Tuesday, September 11, 2018

The 7th Inning of the Cycle?

Matthew Belvedere of CNBC reports, Ray Dalio: We are in the 7th inning of the current economic cycle:
Ray Dalio, the billionaire founder of the world's biggest hedge fund, told CNBC on Tuesday that the current economic cycle is in the seventh inning, predicting it has about two years left to run.

To help keep the economy and stocks moving forward, the Federal Reserve should not increase interest rates faster than the market expects, said Dalio, co-chairman and co-chief investment officer of Bridgewater Associates.

For now, Dalio warns that investors should be "more defensive" in the stock market and "as time progresses" he sees the risks increasing.

The "upside looks limited" because a lot of cash on the sidelines has been put to work and the benefits of the corporate tax cuts are "behind us," he added.

On Monday, Dalio put out a new book, "A Template for Understanding Big Debt Crises," as a free PDF or for purchase as an e-book and printed edition. He hopes that examining what caused the 2008 crisis will help prevent futures ones.

The biggest takeaway from the 2008 downturn, according to Dalio, is that central banks need to pay closer attention to bubbles that often precede crises. Current debt levels in relation to income are not troubling, he added.

Appearing on "Squawk Box" during the 10th anniversary week of the crisis, Dalio said the next crisis won't be a big bang-type affair but one that leads to more severe social and political problems.

Ten years ago this week, Lehman Brothers collapsed touching off a crisis that sunk the economy and the stock market, and led to government bailouts of financial firms and automakers and an extraordinarily easy Fed monetary regime.

On CNBC Tuesday, Dalio also talked about President Donald Trump's tariffs on China, saying they're not "that big of a deal." China is likely more concerned about its relationship with the United States, he added.

Bridgewater Associates, with $150 billion in assets under management, was started by Dalio in his two-bedroom apartment in New York City in 1975. Along the way to becoming a titan of finance and philanthropy, Dalio almost went bust in the early 1980s. He has said that near failure was a wake-up call, which highlighted the need to surround himself with independent thinkers to stress test his theories.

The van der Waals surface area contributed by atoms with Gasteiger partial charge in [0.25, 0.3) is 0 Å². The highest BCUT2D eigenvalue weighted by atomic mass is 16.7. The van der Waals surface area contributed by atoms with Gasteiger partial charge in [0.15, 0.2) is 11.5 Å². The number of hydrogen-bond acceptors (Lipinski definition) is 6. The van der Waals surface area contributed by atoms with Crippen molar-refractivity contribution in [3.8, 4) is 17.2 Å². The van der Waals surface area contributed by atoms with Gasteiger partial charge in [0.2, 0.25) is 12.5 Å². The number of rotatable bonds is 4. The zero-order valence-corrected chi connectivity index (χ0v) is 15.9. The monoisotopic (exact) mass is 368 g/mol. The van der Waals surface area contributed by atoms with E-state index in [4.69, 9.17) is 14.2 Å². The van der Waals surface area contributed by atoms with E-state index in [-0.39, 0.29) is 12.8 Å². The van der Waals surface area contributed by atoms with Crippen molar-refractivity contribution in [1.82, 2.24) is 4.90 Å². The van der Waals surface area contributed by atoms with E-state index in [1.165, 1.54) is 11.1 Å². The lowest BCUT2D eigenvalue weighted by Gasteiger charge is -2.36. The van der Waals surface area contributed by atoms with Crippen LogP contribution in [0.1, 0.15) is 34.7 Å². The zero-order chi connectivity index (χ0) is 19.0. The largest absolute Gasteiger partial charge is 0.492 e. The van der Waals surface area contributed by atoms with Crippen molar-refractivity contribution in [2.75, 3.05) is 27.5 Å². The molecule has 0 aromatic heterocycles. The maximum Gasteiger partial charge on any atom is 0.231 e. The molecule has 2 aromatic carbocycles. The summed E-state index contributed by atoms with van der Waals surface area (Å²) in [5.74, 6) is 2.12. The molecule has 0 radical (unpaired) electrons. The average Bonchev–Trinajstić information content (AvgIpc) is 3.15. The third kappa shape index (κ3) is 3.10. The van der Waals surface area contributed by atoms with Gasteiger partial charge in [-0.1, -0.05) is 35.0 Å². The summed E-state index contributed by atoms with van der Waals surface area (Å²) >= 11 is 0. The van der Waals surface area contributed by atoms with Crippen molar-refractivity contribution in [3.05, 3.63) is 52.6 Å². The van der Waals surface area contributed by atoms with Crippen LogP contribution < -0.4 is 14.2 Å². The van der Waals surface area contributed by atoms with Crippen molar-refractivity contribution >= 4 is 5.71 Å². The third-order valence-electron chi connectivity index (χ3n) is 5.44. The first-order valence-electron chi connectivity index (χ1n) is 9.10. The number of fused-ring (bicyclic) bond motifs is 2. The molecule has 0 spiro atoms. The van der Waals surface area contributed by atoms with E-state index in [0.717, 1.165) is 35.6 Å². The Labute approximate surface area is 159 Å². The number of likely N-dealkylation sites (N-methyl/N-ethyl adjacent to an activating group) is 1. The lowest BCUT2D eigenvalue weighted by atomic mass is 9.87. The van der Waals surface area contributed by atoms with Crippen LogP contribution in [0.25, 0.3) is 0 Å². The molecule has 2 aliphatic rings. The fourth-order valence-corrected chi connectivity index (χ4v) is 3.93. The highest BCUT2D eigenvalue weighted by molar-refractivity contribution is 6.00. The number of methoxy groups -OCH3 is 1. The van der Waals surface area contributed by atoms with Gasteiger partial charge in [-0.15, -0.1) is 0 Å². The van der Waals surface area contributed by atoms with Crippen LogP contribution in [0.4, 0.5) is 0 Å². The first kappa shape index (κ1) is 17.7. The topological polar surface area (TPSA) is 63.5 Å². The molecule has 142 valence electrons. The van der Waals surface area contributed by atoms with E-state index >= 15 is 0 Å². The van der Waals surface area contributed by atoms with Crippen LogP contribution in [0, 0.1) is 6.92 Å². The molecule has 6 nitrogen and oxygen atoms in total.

Dalio, according to Forbes, has an estimated net worth of $18.1 billion.
When Ray Dalio speaks, investors listen. Most of the large pensions, sovereign wealth funds and other large institutional investors have allocated to Bridgewater which has performed well over many years, catapulting Ray Dalio to the Forbes list of the wealthiest people on the planet.

If you told Ray he'd become one of the richest men on earth back in 1975, I doubt he would have imagined it.

Anyway, is Ray right, are we in the seventh inning of the economic cycle? Nobody really knows but if you ask me, we are closer to the ninth inning as the cycle has already peaked according to leading economic indicators and global PMIs.

People focusing on inflation and employment are focusing on lagging and coincident economic indicators which is typical at this point of the cycle.

So whether we are in the 7th or 9th inning, it doesn't matter because I agree with Ray, as time goes by, the risks are rising and investors need to position themselves defensively now to prepare for the eventual slowdown.

It's important to understand why risks are rising. As the Fed raises rates, it reduces global liquidity, spreads start to widen, the US dollar gains and financial conditions become more restrictive. The lagged effects of rising rates is starting to hit risk assets, especially emerging market stocks and bonds.

So, on the one hand, the US economy is roaring according to employment indicators but on the other, emerging markets are getting whacked hard and the risks are if the Fed continues raising rates, it will precipitate an emerging markets crisis which is deflationary.

Can we avoid a hard landing? Sure, if the Fed stops raising rates and pays more attention to what is going on outside the US, we can avoid a hard landing.

My fear, however, is the Fed is already determined to continue raising rates based on lagging and coincident economic indicators and just keeping an eye on what's going on in emerging markets.

This is where a policy error can happen because if the Fed overdoes it and raises rates too much, it will trigger a crisis in emerging markets, and we will need to prepare for a deflationary wave.

This is what Ray Dalio is hinting at but his comments were focused more on the domestic economy. His friend Larry Summers has openly questioned why the Fed is continuing to raise rates and I agree with him.

Lastly, Ray Dalio also spoke of unfunded pension liabilities and rising healthcare costs this morning, calling them "the big squeeze".

As I've stated plenty of times before, pension deficits and demographic pressures are deflationary and will impact long-term growth and keep rates ultra-low for a very long time.

Below, Ray Dalio, Bridgewater Associates founder, co-chair and co-chief investment officer, discusses his new book, "A Template for Understanding Big Debt Crises," which looks back on the lessons learned from the financial crisis.

Also, Ray  examines the crises is Turkey and Argentina and explains his expectations for the next economic downturn. He speaks with Bloomberg's Erik Schatzker on "Bloomberg Daybreak: Americas."


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